Location: Florida/Tennessee
5,436 posts, read 5,088,164 times
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Default I've seen a few...

Working in the Electric Utility field gives me a unique vantage point, when it comes to hurricanes. I go where the storms go..... from La. to NC.

Clearly the worst of them was Andrew 1992 in Homestead/South Dade, next was Hugo. Having seen the good and bad of home construction, I employeed this information when I built my own home in 1995. I'm confident about the construction, but more than 145 mph or forcasted above that mark...... I would evacuate my family.

My initial plan is to stay... and I've made preparations to do so,... you know the shutters, generator, supplies. However for me... I'm considered a first responder so I can't leave. If the "event" looks like a strong cat 4 or 5 , I'm prepared to take shelter.

My home has a "storm room" built in... actually it's a walk in closet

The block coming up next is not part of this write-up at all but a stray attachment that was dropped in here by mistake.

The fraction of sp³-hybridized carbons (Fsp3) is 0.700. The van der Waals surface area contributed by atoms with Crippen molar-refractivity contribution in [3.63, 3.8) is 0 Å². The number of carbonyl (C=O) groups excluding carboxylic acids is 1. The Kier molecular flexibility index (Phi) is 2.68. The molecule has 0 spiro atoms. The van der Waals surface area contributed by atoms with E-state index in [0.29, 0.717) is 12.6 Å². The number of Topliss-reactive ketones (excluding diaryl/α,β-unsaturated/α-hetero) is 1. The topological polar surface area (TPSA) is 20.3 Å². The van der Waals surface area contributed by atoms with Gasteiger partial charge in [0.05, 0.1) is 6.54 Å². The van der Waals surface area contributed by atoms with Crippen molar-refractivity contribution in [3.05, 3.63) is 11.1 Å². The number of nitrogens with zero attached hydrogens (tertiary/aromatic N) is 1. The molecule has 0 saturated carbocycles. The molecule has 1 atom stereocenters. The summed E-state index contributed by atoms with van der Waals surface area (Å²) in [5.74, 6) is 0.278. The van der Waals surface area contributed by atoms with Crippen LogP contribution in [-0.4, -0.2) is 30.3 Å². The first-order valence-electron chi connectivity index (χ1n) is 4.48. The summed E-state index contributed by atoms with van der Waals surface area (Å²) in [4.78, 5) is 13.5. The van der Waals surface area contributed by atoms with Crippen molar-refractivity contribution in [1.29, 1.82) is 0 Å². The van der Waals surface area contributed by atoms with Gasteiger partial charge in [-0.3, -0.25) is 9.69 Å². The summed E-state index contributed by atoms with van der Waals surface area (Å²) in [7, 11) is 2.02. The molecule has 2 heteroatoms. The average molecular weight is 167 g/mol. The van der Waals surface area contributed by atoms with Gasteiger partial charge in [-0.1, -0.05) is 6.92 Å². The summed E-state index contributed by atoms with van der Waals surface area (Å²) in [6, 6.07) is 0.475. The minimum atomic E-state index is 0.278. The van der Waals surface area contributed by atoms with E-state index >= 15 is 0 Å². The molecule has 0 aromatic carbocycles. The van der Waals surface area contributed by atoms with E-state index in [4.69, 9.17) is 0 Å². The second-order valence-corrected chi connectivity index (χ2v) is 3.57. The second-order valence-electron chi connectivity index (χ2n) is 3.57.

(my wife's) . It is membrane constructed, and very stout.

I'd like to mention a few things about construction styles and materials, especially to those who think concrete block construction is better than frame construction in a hurricane.
Most homes (99%) use wood roofs. It is the roof that fails... not the walls. The key to maintain the integrity of the structure is to keep wind (high pressure) from building up between the outer roof and the inner ceiling (attic area). What happens next is the ceiling blows in or collaspes because the dry wall is soaking wet and next..... the roof comes off.
Been there... seen it.
Number one place wind enters is ... vented soffits. Especially if they aren't supported by the trusses or re-inforced with lumber. Yup... same applies to concrete block homes. Soffits often are attached with # 6 aluminum nails and no more.
Number two place... failed garage doors. AS soon as people started driving around after Andrew... I was perplexed by the large numbers of back window on cars that were broke or busted out. Garage door... blew in and hit back window. and then... yup ... another place for wind to get in.